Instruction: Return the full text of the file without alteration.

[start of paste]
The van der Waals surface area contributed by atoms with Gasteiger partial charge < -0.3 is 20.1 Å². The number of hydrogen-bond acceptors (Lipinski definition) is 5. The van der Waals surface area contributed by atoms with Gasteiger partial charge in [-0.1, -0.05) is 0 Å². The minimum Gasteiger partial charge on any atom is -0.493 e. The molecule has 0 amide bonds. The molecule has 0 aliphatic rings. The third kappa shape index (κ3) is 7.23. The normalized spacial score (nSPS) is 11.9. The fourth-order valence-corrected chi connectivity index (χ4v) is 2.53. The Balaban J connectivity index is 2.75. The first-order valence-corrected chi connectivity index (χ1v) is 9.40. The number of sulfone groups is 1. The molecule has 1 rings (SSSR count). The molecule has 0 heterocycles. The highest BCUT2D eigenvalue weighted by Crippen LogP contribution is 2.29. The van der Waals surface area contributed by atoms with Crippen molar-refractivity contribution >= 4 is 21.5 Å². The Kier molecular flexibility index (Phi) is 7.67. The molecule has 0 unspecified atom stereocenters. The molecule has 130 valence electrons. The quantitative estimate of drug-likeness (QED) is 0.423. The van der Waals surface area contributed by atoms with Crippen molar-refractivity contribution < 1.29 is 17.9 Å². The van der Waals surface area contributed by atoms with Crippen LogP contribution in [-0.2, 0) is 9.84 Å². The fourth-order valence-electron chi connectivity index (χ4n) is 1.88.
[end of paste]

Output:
The van der Waals surface area contributed by atoms with Gasteiger partial charge < -0.3 is 20.1 Å². The number of hydrogen-bond acceptors (Lipinski definition) is 5. The van der Waals surface area contributed by atoms with Gasteiger partial charge in [-0.1, -0.05) is 0 Å². The minimum Gasteiger partial charge on any atom is -0.493 e. The molecule has 0 amide bonds. The molecule has 0 aliphatic rings. The third kappa shape index (κ3) is 7.23. The normalized spacial score (nSPS) is 11.9. The fourth-order valence-corrected chi connectivity index (χ4v) is 2.53. The Balaban J connectivity index is 2.75. The first-order valence-corrected chi connectivity index (χ1v) is 9.40. The number of sulfone groups is 1. The molecule has 1 rings (SSSR count). The molecule has 0 heterocycles. The highest BCUT2D eigenvalue weighted by Crippen LogP contribution is 2.29. The van der Waals surface area contributed by atoms with Crippen molar-refractivity contribution >= 4 is 21.5 Å². The Kier molecular flexibility index (Phi) is 7.67. The molecule has 0 unspecified atom stereocenters. The molecule has 130 valence electrons. The quantitative estimate of drug-likeness (QED) is 0.423. The van der Waals surface area contributed by atoms with Crippen molar-refractivity contribution < 1.29 is 17.9 Å². The van der Waals surface area contributed by atoms with Crippen LogP contribution in [-0.2, 0) is 9.84 Å². The fourth-order valence-electron chi connectivity index (χ4n) is 1.88.